One of the central themes of The Glass Menagerie is that of longing and desire. Each of the five characters in the play has something that they desire but cannot obtain. Jim O’Connor is a high-school friend of the two main protagonists, and peaked during his high school years. Since leaving school, however, Jim has been unable to reach the heights of his popularity and success as an athlete, and his one true desire is to regain his former life. He aims to achieve this goal by studying public speaking and self-improvement; something which is reminiscent of Dale Carnegie and has resonance for modern life. The purpose of this paper is to explore Jim’s desire to regain his popularity and some of the barriers that he faces in achieving this goal. It will become evident that there is a conflict between not only desire and reality, but expectations and reality for this character in The Glass Menagerie.
In scene 6 of the play, the audience is introduced to Jim O’ Connor. He is described as seeming “to move in a continual spotlight…he was shooting with such velocity through his adolescence that you would logically expect him to arrive at nothing short of the White House by the time he was thirty” (Williams, 1999, p.67). This is the first hint that we get that Jim’s expectations for himself and the expectations that the other characters have for him are not necessarily in line with how his life has turned out. This quote is delivered in the past tense, and is unresolved: we would expect Jim to be in the spotlight, but he has not achieved this goal. As with many of the other characters, Jim’s desires to reach the heights of success have not been met and there is a conflict between expectation and reality.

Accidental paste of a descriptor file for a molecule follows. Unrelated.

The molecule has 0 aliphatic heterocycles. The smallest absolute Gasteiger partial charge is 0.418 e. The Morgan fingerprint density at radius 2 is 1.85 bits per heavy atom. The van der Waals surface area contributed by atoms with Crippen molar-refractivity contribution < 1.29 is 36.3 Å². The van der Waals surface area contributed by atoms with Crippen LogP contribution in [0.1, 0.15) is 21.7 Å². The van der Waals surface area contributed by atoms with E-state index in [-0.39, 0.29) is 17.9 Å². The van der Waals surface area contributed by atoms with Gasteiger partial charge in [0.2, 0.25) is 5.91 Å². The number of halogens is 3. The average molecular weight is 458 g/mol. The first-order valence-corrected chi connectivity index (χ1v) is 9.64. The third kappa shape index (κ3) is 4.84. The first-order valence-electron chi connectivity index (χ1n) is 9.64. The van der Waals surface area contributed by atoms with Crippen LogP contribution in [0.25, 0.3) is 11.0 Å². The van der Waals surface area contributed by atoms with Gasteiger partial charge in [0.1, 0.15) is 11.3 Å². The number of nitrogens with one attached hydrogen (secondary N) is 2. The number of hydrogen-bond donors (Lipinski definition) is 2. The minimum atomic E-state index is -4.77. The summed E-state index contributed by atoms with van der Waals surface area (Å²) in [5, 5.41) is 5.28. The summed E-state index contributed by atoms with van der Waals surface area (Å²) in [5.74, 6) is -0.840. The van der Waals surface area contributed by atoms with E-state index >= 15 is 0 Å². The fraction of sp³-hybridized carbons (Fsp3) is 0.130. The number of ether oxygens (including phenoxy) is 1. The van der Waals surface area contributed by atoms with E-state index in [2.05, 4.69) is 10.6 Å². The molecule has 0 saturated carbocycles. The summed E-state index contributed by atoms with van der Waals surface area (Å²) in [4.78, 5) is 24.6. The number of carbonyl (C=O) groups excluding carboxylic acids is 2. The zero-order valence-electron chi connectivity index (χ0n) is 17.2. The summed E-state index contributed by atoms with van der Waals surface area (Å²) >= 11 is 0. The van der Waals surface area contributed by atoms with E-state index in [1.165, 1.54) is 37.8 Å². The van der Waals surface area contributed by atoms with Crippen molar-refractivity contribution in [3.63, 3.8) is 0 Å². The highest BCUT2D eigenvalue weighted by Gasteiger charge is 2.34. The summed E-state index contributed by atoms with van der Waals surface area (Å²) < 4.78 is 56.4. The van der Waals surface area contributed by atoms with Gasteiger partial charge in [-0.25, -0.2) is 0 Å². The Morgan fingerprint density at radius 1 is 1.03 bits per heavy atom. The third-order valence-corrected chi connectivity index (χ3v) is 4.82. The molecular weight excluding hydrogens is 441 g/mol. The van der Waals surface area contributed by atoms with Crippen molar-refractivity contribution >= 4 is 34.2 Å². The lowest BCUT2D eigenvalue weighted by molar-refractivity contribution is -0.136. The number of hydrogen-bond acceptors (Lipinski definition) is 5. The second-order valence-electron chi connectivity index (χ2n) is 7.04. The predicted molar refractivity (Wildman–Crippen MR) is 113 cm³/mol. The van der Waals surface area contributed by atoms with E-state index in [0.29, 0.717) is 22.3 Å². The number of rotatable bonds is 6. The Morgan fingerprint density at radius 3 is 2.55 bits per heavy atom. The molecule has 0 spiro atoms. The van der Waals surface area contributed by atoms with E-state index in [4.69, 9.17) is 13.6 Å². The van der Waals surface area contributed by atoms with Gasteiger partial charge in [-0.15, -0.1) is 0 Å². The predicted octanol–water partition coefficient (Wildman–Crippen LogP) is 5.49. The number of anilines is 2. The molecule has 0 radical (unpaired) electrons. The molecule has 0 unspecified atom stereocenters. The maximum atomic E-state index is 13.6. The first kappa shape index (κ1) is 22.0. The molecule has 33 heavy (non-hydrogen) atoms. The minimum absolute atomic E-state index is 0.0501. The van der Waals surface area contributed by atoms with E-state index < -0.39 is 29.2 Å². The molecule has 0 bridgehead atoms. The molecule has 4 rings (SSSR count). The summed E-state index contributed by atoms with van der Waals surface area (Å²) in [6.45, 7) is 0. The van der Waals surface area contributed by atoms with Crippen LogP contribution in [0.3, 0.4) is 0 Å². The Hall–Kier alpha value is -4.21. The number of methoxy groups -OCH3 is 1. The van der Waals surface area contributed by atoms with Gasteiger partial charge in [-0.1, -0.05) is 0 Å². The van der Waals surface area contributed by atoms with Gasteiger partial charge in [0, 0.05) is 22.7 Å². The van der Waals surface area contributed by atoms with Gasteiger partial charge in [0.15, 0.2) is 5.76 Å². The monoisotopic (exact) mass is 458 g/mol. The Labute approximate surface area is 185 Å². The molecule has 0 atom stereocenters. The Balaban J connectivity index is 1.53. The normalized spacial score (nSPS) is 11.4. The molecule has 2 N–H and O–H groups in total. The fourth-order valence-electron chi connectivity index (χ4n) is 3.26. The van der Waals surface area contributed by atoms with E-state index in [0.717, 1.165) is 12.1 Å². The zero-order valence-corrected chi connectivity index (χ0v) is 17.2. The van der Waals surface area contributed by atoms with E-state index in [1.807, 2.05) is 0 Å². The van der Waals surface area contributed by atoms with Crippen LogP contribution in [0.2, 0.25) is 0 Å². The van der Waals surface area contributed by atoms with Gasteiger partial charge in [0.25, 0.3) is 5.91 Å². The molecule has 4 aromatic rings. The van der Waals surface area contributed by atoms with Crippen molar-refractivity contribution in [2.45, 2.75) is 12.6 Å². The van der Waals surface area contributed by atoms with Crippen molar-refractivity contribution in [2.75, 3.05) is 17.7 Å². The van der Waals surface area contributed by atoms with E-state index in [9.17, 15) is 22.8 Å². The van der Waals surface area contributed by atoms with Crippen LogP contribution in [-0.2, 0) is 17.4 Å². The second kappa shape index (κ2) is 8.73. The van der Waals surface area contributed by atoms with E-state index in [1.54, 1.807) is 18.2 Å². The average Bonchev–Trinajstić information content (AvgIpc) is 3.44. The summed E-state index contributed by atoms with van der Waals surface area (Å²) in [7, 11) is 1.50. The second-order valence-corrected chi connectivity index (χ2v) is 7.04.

One of the central themes of The Glass Menagerie is the idea of memory and longing, and in Jim’s case his past life and the successes that he associates with it also feed into his desires for a better life. We are told that “Jim, just like Amanda, spends excessive time discussing both the glory days of his past and his dreams for the future.” (Williams, 1999, p.81) This gives an idea that Jim’s longings for the future are linked to his ideas of the past, and as he was a successful athlete and popular student, the audience gets the idea that he wants to be as successful in the present day as he was in the past.
The character of Jim is also interesting as he is seen to be actively working towards meeting his goals and dreams. He is studying the art of public speaking, for example, which shows that he has the drive to achieve his goals. The play works to resolve the conflict between desire and reality for this character by giving him the drive to move forward: he is studying hard to better himself, and wants to become a merchant marine. Whilst this is far off the expectations that the other characters had of him reaching the White House, this is indicative in itself. It shows that our expectations for the future may not match our expectations from the past, but if we let go of the memories and longing and nostalgia, we can take a different path to success and still get what we really want. The character of Jim in The Glass Menagerie is perhaps the most useful in understanding the central message of the play.
- Williams, T. (1999). The Glass Menagerie. New Directions Publishing.